Community birthing has always been a part of the American experience for Black women.
But a recent report suggests more women of color are turning their backs on traditional healthcare deciding to give birth at birthing centers or at home.
According to a report released in April by the Partnership for Women & Families, in 2020 community births increased by 24% among Hispanic women, 26% among Indigenous women, and 30% among Black women. The report also found that 34% of Black women who participated in the study said they would consider giving birth at a birth center and 21% said they would consider giving birth at home.
One of the biggest reasons for the higher rates of community births was the COVID-19 pandemic. Black women were fearful of giving birth in hospitals filled with COVID patients and also exposing newborns to the virus. Mothers also said they feared catching COVID and being separated from their newborns.
That fear leads to a steady increase in community births among Black women. According to the CDC, in April, home births increased by 30% and continued to exceed 2019 levels for May through December with increases ranging from 20% to 63%.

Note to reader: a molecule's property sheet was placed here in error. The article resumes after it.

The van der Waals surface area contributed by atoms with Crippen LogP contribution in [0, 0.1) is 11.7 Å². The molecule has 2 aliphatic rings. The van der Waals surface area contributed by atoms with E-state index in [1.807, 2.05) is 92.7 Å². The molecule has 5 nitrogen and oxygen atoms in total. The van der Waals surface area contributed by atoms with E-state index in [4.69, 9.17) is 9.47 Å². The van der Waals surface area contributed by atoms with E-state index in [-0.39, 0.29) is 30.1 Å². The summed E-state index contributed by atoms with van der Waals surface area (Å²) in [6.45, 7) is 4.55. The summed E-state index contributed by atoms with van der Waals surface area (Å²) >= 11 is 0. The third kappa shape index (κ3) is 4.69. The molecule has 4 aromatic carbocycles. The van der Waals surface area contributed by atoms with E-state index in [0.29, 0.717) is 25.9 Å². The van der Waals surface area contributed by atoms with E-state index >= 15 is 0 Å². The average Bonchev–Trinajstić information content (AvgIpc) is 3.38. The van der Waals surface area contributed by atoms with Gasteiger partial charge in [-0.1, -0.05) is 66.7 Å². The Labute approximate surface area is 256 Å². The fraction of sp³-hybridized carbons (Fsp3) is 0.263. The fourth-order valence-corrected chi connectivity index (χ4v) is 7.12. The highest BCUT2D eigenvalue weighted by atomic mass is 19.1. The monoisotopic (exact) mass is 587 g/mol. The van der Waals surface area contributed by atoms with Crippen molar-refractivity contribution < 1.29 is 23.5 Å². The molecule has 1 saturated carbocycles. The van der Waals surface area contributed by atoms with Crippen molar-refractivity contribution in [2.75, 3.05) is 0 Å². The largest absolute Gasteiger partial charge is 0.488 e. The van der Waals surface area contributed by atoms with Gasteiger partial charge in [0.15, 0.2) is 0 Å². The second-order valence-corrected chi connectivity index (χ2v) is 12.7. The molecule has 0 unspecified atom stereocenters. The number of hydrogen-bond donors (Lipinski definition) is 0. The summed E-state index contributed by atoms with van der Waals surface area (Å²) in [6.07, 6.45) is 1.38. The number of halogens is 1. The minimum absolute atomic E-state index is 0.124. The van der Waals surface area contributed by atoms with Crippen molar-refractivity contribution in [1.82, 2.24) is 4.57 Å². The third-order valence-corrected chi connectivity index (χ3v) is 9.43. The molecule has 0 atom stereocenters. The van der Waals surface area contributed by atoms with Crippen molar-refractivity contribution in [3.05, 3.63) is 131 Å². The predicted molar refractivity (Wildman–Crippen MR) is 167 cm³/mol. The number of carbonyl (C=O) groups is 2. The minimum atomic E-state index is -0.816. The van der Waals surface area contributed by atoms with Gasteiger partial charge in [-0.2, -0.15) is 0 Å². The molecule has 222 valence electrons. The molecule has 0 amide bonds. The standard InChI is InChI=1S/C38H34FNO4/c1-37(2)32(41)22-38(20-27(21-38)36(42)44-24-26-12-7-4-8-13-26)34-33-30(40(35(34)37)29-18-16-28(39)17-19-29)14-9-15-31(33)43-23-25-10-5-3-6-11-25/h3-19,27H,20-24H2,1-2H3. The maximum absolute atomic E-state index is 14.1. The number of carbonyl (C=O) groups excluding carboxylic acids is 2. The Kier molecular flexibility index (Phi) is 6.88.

Another reason for the increase in community birthing among Black women is the cultural and systematic racism entrenched in the U.S. healthcare system.
“The reality is that on April 12, 2016, when we walked into Cedars-Sinai hospital for what we expected to be the happiest day of our lives, the greatest risk factor that Kira Dixon Johnson faced was racism,” said Charles Johnson during a press conference.
Maternal mortality is a serious problem in the Black community and disproportionately affects Black women. According to the CDC, in 2019 the maternal mortality rate for Black women was 44.0 deaths per 100,000 live births, 2.5 times the rate for white women (17.9) and 3.5 times the rate for Hispanic women (12.6).
In 2020, for Black women that number has risen to 55.3 deaths per 100,000.
“More people die from pregnancy and childbirth in the U.S. than any other industrialized nation,” Sinsi Hernández-Cancio, vice president for health justice at the National Partnership for Women & Families, told The Grio. “And that is just the tip of an enormous iceberg of the pain, trauma, and disability caused by near misses.”
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